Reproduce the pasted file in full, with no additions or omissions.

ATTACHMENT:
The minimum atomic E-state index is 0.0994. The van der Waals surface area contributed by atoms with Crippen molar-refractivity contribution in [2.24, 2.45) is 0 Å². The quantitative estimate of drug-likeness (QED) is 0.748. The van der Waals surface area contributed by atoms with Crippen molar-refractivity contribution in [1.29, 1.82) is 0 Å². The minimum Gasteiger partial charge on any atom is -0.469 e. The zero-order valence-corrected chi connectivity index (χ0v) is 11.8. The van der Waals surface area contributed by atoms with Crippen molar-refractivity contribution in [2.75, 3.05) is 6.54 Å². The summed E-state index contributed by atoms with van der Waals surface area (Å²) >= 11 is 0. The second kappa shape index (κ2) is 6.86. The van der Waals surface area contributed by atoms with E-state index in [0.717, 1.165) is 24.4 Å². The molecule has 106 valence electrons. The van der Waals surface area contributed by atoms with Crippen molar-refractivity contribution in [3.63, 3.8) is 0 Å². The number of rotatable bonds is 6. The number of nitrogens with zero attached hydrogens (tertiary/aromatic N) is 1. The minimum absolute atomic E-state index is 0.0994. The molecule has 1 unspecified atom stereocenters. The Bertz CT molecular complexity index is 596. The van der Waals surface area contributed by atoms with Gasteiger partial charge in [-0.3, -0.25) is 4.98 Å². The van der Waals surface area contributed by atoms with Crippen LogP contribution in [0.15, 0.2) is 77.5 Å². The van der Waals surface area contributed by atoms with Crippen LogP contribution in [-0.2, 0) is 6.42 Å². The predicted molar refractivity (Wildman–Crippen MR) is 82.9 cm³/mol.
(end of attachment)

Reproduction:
The minimum atomic E-state index is 0.0994. The van der Waals surface area contributed by atoms with Crippen molar-refractivity contribution in [2.24, 2.45) is 0 Å². The quantitative estimate of drug-likeness (QED) is 0.748. The van der Waals surface area contributed by atoms with Crippen molar-refractivity contribution in [1.29, 1.82) is 0 Å². The minimum Gasteiger partial charge on any atom is -0.469 e. The zero-order valence-corrected chi connectivity index (χ0v) is 11.8. The van der Waals surface area contributed by atoms with Crippen molar-refractivity contribution in [2.75, 3.05) is 6.54 Å². The summed E-state index contributed by atoms with van der Waals surface area (Å²) >= 11 is 0. The second kappa shape index (κ2) is 6.86. The van der Waals surface area contributed by atoms with E-state index in [0.717, 1.165) is 24.4 Å². The molecule has 106 valence electrons. The van der Waals surface area contributed by atoms with Crippen molar-refractivity contribution in [3.63, 3.8) is 0 Å². The number of rotatable bonds is 6. The number of nitrogens with zero attached hydrogens (tertiary/aromatic N) is 1. The minimum absolute atomic E-state index is 0.0994. The molecule has 1 unspecified atom stereocenters. The Bertz CT molecular complexity index is 596. The van der Waals surface area contributed by atoms with Gasteiger partial charge in [-0.3, -0.25) is 4.98 Å². The van der Waals surface area contributed by atoms with Crippen LogP contribution in [0.15, 0.2) is 77.5 Å². The van der Waals surface area contributed by atoms with Crippen LogP contribution in [-0.2, 0) is 6.42 Å². The predicted molar refractivity (Wildman–Crippen MR) is 82.9 cm³/mol.